Although organic cotton does have benefits, disposable protection made organically will still end up in the trash. This goes for tampons that have applicators or soiled pads that women cannot flush. Landfills collect billions of pounds of disposable feminine products a year, specifically 13.5 billion sanitary pads and 6.5 billion tampons in 1998 (2). Within this waste, dangerous pathogens are potentially high, which could possibly leach into the ground and collect in local drinking water, as well as be transported through scavenging animals at landfill sites (3). But women do have options, some that may not only help reduce their environmental impact, but also completely stop their contribution to the billions of pounds of landfill.
Choosing to Reuse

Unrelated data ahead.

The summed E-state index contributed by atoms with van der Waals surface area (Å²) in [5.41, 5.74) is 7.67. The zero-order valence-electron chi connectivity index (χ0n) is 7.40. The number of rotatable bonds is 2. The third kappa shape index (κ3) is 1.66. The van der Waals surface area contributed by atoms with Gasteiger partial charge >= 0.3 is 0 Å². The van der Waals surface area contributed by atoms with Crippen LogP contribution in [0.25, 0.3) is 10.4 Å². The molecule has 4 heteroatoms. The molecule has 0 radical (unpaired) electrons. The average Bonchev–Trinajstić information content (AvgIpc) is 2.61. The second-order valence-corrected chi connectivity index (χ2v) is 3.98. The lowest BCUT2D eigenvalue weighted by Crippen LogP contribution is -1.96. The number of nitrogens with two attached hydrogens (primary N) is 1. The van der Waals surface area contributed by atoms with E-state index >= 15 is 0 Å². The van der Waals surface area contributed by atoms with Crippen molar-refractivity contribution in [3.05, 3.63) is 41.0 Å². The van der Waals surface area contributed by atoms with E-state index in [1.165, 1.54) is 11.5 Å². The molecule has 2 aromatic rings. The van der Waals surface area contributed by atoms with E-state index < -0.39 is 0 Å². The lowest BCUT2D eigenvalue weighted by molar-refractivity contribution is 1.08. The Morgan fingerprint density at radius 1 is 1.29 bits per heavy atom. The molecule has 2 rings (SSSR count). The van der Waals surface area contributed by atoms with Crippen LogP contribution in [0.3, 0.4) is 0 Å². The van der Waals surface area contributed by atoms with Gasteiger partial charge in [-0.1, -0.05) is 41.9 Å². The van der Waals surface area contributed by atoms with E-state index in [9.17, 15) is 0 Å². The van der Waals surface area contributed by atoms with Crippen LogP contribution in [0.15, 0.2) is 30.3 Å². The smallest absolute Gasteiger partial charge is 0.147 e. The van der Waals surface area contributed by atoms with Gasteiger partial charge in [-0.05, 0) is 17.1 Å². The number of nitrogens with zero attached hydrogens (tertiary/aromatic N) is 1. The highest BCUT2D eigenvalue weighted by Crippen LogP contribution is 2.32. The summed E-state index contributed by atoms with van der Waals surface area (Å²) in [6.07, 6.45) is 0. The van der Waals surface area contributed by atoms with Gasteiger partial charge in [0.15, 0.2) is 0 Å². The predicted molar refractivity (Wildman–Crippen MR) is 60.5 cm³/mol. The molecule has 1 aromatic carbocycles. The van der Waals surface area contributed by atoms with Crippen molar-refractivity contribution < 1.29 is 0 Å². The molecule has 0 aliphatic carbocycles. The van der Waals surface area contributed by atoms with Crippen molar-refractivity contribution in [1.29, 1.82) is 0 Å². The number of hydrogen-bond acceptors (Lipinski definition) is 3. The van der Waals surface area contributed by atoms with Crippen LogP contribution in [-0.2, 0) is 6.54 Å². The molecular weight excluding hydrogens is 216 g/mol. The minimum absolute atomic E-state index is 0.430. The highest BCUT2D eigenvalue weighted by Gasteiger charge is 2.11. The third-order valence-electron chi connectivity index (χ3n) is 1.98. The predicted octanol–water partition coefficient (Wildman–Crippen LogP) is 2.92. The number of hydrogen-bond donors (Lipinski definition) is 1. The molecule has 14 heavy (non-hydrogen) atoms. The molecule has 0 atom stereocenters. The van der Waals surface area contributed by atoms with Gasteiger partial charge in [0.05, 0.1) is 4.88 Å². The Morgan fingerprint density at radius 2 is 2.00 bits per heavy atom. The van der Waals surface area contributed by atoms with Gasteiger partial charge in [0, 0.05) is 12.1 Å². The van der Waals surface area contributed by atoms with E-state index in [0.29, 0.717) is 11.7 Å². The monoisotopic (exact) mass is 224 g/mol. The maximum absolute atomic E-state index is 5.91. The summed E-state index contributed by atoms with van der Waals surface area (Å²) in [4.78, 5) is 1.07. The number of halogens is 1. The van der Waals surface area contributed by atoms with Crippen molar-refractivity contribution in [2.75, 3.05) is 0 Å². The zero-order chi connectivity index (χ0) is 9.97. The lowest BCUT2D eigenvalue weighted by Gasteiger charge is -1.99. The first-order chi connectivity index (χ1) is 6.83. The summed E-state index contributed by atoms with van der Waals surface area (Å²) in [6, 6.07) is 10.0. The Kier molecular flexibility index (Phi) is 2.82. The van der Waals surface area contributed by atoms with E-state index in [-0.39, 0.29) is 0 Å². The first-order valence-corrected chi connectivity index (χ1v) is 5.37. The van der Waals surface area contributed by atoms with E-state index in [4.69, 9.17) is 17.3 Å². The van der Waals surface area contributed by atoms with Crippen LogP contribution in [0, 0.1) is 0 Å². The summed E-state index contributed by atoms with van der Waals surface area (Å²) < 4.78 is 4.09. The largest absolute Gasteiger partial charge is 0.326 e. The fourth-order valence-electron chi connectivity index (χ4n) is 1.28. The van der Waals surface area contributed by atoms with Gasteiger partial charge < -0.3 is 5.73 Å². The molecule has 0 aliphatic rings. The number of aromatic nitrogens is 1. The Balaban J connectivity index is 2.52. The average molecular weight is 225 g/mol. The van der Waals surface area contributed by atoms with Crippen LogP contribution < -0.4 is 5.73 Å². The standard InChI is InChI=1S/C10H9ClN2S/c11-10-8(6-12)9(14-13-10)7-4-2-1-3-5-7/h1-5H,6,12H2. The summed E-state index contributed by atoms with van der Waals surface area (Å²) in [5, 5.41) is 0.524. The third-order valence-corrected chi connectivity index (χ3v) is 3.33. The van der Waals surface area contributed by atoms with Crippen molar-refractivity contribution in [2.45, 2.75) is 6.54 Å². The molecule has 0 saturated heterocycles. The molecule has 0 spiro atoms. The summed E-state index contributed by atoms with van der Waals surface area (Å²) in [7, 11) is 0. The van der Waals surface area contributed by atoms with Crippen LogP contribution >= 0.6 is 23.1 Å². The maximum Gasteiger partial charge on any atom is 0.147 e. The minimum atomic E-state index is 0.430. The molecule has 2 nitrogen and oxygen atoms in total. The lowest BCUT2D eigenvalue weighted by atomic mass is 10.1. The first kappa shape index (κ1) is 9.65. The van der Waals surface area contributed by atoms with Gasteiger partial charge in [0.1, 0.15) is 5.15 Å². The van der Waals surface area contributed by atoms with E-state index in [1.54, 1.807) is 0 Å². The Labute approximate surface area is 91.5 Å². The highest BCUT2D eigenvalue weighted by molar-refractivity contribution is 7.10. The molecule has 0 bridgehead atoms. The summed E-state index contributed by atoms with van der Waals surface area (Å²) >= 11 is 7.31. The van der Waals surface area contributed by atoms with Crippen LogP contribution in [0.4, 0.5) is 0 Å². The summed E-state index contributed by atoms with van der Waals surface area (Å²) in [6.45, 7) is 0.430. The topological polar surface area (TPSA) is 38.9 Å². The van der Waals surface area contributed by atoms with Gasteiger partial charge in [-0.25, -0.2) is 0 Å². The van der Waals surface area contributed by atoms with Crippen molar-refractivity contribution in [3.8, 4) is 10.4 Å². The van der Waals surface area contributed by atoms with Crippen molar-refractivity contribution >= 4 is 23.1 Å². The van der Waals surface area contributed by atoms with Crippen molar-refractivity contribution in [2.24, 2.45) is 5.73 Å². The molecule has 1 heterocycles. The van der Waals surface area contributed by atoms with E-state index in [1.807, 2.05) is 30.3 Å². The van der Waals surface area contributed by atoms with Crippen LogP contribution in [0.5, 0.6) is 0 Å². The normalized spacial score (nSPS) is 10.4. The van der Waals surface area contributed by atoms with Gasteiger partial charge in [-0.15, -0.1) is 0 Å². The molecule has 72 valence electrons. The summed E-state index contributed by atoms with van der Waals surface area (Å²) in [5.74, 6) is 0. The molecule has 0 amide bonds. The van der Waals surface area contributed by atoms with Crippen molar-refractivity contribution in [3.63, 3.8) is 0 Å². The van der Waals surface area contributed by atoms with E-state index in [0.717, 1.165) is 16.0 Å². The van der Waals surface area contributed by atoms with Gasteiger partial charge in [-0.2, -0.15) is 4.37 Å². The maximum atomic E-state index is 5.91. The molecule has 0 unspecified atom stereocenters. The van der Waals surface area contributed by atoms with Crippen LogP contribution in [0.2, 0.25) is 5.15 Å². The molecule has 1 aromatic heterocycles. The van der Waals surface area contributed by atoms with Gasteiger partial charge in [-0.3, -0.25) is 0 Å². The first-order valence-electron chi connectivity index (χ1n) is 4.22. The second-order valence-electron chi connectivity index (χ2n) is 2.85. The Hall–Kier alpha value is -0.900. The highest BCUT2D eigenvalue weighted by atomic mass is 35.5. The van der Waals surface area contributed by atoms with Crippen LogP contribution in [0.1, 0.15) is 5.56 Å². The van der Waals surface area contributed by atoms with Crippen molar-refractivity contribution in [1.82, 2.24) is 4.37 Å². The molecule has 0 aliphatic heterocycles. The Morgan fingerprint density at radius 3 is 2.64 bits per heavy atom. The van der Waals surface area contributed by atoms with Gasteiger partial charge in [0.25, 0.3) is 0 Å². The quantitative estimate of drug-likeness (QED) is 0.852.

Reusable products have been around since the beginning, before disposables became more of our cultural norm. Women used to wear belts and undergarments with attachments for cloth to be used and washed, then hung out to dry (4). Although this is no longer a common sight, some women prefer reusable products as a way to stay connected to themselves as well as the planet. The first obvious benefit of reusing products is that most products last several cycles. The second benefit is the monetary savings; instead of spending money every month on a box of disposables, a one-time payment could be all it takes for a year of protection, depending on the product. Two of these products are pads and cups.